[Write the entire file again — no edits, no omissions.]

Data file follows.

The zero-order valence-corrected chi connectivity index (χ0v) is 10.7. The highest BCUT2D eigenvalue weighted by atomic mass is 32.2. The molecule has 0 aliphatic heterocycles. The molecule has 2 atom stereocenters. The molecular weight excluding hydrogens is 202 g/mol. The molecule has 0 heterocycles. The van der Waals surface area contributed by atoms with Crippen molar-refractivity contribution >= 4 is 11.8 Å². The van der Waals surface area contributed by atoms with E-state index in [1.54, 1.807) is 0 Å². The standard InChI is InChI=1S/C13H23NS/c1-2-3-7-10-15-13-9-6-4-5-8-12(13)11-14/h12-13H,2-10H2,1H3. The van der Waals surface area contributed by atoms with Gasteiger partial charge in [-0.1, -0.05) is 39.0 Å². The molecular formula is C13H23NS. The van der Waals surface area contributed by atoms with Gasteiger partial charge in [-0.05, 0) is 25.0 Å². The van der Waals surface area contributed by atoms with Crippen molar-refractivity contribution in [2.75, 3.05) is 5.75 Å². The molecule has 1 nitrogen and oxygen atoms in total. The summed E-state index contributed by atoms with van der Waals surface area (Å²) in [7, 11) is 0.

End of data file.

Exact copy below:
The zero-order valence-corrected chi connectivity index (χ0v) is 10.7. The highest BCUT2D eigenvalue weighted by atomic mass is 32.2. The molecule has 0 aliphatic heterocycles. The molecule has 2 atom stereocenters. The molecular weight excluding hydrogens is 202 g/mol. The molecule has 0 heterocycles. The van der Waals surface area contributed by atoms with Crippen molar-refractivity contribution >= 4 is 11.8 Å². The van der Waals surface area contributed by atoms with E-state index in [1.54, 1.807) is 0 Å². The standard InChI is InChI=1S/C13H23NS/c1-2-3-7-10-15-13-9-6-4-5-8-12(13)11-14/h12-13H,2-10H2,1H3. The van der Waals surface area contributed by atoms with Gasteiger partial charge in [-0.1, -0.05) is 39.0 Å². The molecular formula is C13H23NS. The van der Waals surface area contributed by atoms with Gasteiger partial charge in [-0.05, 0) is 25.0 Å². The van der Waals surface area contributed by atoms with Crippen molar-refractivity contribution in [2.75, 3.05) is 5.75 Å². The molecule has 1 nitrogen and oxygen atoms in total. The summed E-state index contributed by atoms with van der Waals surface area (Å²) in [7, 11) is 0.